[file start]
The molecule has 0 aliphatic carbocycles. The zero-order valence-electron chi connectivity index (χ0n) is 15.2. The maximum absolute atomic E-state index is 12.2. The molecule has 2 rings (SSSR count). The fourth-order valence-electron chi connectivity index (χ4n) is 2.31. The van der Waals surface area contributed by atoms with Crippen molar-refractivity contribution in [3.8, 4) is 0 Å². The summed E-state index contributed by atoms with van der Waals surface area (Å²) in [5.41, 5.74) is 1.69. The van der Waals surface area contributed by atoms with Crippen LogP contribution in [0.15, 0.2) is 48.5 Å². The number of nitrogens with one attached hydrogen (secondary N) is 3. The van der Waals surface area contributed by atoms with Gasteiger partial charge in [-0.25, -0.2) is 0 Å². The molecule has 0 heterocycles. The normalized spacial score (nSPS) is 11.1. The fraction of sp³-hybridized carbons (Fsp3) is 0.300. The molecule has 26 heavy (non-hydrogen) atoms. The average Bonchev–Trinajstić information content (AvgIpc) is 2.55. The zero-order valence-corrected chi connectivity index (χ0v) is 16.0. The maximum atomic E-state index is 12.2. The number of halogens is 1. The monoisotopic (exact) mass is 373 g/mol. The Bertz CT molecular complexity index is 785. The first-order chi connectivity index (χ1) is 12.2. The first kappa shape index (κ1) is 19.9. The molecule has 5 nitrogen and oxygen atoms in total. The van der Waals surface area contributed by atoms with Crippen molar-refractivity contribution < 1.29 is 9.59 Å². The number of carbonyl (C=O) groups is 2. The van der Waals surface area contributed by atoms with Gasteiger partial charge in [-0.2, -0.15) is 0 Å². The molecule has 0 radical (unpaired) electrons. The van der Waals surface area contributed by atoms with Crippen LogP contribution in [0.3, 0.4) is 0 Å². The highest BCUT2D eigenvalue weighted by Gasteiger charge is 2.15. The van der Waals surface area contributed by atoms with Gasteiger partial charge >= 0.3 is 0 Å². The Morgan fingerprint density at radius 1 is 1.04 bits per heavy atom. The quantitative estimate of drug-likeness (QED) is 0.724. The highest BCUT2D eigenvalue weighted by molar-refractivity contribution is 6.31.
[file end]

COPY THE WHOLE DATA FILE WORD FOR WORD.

The molecule has 0 aliphatic carbocycles. The zero-order valence-electron chi connectivity index (χ0n) is 15.2. The maximum absolute atomic E-state index is 12.2. The molecule has 2 rings (SSSR count). The fourth-order valence-electron chi connectivity index (χ4n) is 2.31. The van der Waals surface area contributed by atoms with Crippen molar-refractivity contribution in [3.8, 4) is 0 Å². The summed E-state index contributed by atoms with van der Waals surface area (Å²) in [5.41, 5.74) is 1.69. The van der Waals surface area contributed by atoms with Crippen LogP contribution in [0.15, 0.2) is 48.5 Å². The number of nitrogens with one attached hydrogen (secondary N) is 3. The van der Waals surface area contributed by atoms with Gasteiger partial charge in [-0.25, -0.2) is 0 Å². The molecule has 0 heterocycles. The normalized spacial score (nSPS) is 11.1. The fraction of sp³-hybridized carbons (Fsp3) is 0.300. The molecule has 26 heavy (non-hydrogen) atoms. The average Bonchev–Trinajstić information content (AvgIpc) is 2.55. The zero-order valence-corrected chi connectivity index (χ0v) is 16.0. The maximum atomic E-state index is 12.2. The number of halogens is 1. The monoisotopic (exact) mass is 373 g/mol. The Bertz CT molecular complexity index is 785. The first-order chi connectivity index (χ1) is 12.2. The first kappa shape index (κ1) is 19.9. The molecule has 5 nitrogen and oxygen atoms in total. The van der Waals surface area contributed by atoms with Crippen molar-refractivity contribution < 1.29 is 9.59 Å². The number of carbonyl (C=O) groups is 2. The van der Waals surface area contributed by atoms with Gasteiger partial charge in [-0.2, -0.15) is 0 Å². The molecule has 0 radical (unpaired) electrons. The van der Waals surface area contributed by atoms with Crippen LogP contribution in [0.3, 0.4) is 0 Å². The highest BCUT2D eigenvalue weighted by Gasteiger charge is 2.15. The van der Waals surface area contributed by atoms with Gasteiger partial charge >= 0.3 is 0 Å². The Morgan fingerprint density at radius 1 is 1.04 bits per heavy atom. The quantitative estimate of drug-likeness (QED) is 0.724. The highest BCUT2D eigenvalue weighted by molar-refractivity contribution is 6.31.